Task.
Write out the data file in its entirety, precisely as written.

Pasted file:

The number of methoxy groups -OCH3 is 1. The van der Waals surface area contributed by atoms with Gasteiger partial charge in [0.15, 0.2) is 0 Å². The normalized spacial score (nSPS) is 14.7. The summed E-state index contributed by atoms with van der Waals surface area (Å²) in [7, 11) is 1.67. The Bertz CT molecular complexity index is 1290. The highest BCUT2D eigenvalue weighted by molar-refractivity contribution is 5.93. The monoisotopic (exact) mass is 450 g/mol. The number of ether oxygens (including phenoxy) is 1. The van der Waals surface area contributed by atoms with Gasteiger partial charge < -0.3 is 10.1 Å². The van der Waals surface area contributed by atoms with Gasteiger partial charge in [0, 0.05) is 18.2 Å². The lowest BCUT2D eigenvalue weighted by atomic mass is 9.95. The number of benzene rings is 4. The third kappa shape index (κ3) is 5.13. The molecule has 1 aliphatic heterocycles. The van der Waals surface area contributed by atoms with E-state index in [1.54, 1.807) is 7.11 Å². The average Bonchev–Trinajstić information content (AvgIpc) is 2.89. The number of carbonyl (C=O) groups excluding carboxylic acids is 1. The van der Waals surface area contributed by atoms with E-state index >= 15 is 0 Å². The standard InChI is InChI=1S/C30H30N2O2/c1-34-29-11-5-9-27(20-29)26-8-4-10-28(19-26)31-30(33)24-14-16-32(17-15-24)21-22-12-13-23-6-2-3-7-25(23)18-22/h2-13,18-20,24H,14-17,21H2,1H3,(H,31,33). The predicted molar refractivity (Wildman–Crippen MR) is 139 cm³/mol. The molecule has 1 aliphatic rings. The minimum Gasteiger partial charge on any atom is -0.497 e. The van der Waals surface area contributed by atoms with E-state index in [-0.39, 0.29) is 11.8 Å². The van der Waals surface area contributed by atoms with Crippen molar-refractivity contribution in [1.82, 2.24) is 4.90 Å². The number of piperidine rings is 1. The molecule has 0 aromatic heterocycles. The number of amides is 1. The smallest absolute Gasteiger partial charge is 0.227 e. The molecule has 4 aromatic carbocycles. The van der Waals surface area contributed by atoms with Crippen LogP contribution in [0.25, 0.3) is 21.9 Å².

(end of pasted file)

The number of methoxy groups -OCH3 is 1. The van der Waals surface area contributed by atoms with Gasteiger partial charge in [0.15, 0.2) is 0 Å². The normalized spacial score (nSPS) is 14.7. The summed E-state index contributed by atoms with van der Waals surface area (Å²) in [7, 11) is 1.67. The Bertz CT molecular complexity index is 1290. The highest BCUT2D eigenvalue weighted by molar-refractivity contribution is 5.93. The monoisotopic (exact) mass is 450 g/mol. The number of ether oxygens (including phenoxy) is 1. The van der Waals surface area contributed by atoms with Gasteiger partial charge < -0.3 is 10.1 Å². The van der Waals surface area contributed by atoms with Gasteiger partial charge in [0, 0.05) is 18.2 Å². The lowest BCUT2D eigenvalue weighted by atomic mass is 9.95. The number of benzene rings is 4. The third kappa shape index (κ3) is 5.13. The molecule has 1 aliphatic heterocycles. The van der Waals surface area contributed by atoms with E-state index in [1.54, 1.807) is 7.11 Å². The average Bonchev–Trinajstić information content (AvgIpc) is 2.89. The number of carbonyl (C=O) groups excluding carboxylic acids is 1. The van der Waals surface area contributed by atoms with E-state index >= 15 is 0 Å². The standard InChI is InChI=1S/C30H30N2O2/c1-34-29-11-5-9-27(20-29)26-8-4-10-28(19-26)31-30(33)24-14-16-32(17-15-24)21-22-12-13-23-6-2-3-7-25(23)18-22/h2-13,18-20,24H,14-17,21H2,1H3,(H,31,33). The predicted molar refractivity (Wildman–Crippen MR) is 139 cm³/mol. The molecule has 1 aliphatic rings. The minimum Gasteiger partial charge on any atom is -0.497 e. The van der Waals surface area contributed by atoms with E-state index in [-0.39, 0.29) is 11.8 Å². The van der Waals surface area contributed by atoms with Crippen molar-refractivity contribution in [1.82, 2.24) is 4.90 Å². The number of piperidine rings is 1. The molecule has 0 aromatic heterocycles. The number of amides is 1. The smallest absolute Gasteiger partial charge is 0.227 e. The molecule has 4 aromatic carbocycles. The van der Waals surface area contributed by atoms with Crippen LogP contribution in [0.25, 0.3) is 21.9 Å².